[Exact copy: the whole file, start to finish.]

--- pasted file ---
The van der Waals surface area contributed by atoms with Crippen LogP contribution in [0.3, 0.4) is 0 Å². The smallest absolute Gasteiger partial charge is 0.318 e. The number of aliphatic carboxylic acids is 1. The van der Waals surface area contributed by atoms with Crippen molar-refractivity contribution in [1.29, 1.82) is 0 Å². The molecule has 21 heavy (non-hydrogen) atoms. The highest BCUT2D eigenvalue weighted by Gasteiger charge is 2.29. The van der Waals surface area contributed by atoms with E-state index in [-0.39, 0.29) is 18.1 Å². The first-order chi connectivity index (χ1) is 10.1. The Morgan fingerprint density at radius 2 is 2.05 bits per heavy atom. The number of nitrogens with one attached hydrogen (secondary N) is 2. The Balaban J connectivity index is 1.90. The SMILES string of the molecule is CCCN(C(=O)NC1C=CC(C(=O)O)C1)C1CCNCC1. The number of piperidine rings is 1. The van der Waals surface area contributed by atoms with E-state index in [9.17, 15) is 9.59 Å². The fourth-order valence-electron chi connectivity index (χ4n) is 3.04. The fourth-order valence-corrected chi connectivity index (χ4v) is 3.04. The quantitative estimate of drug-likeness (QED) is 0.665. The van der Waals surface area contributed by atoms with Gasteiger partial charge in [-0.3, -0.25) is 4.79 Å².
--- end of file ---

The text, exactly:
The van der Waals surface area contributed by atoms with Crippen LogP contribution in [0.3, 0.4) is 0 Å². The smallest absolute Gasteiger partial charge is 0.318 e. The number of aliphatic carboxylic acids is 1. The van der Waals surface area contributed by atoms with Crippen molar-refractivity contribution in [1.29, 1.82) is 0 Å². The molecule has 21 heavy (non-hydrogen) atoms. The highest BCUT2D eigenvalue weighted by Gasteiger charge is 2.29. The van der Waals surface area contributed by atoms with E-state index in [-0.39, 0.29) is 18.1 Å². The first-order chi connectivity index (χ1) is 10.1. The Morgan fingerprint density at radius 2 is 2.05 bits per heavy atom. The number of nitrogens with one attached hydrogen (secondary N) is 2. The Balaban J connectivity index is 1.90. The SMILES string of the molecule is CCCN(C(=O)NC1C=CC(C(=O)O)C1)C1CCNCC1. The number of piperidine rings is 1. The van der Waals surface area contributed by atoms with E-state index in [9.17, 15) is 9.59 Å². The fourth-order valence-electron chi connectivity index (χ4n) is 3.04. The fourth-order valence-corrected chi connectivity index (χ4v) is 3.04. The quantitative estimate of drug-likeness (QED) is 0.665. The van der Waals surface area contributed by atoms with Gasteiger partial charge in [-0.3, -0.25) is 4.79 Å².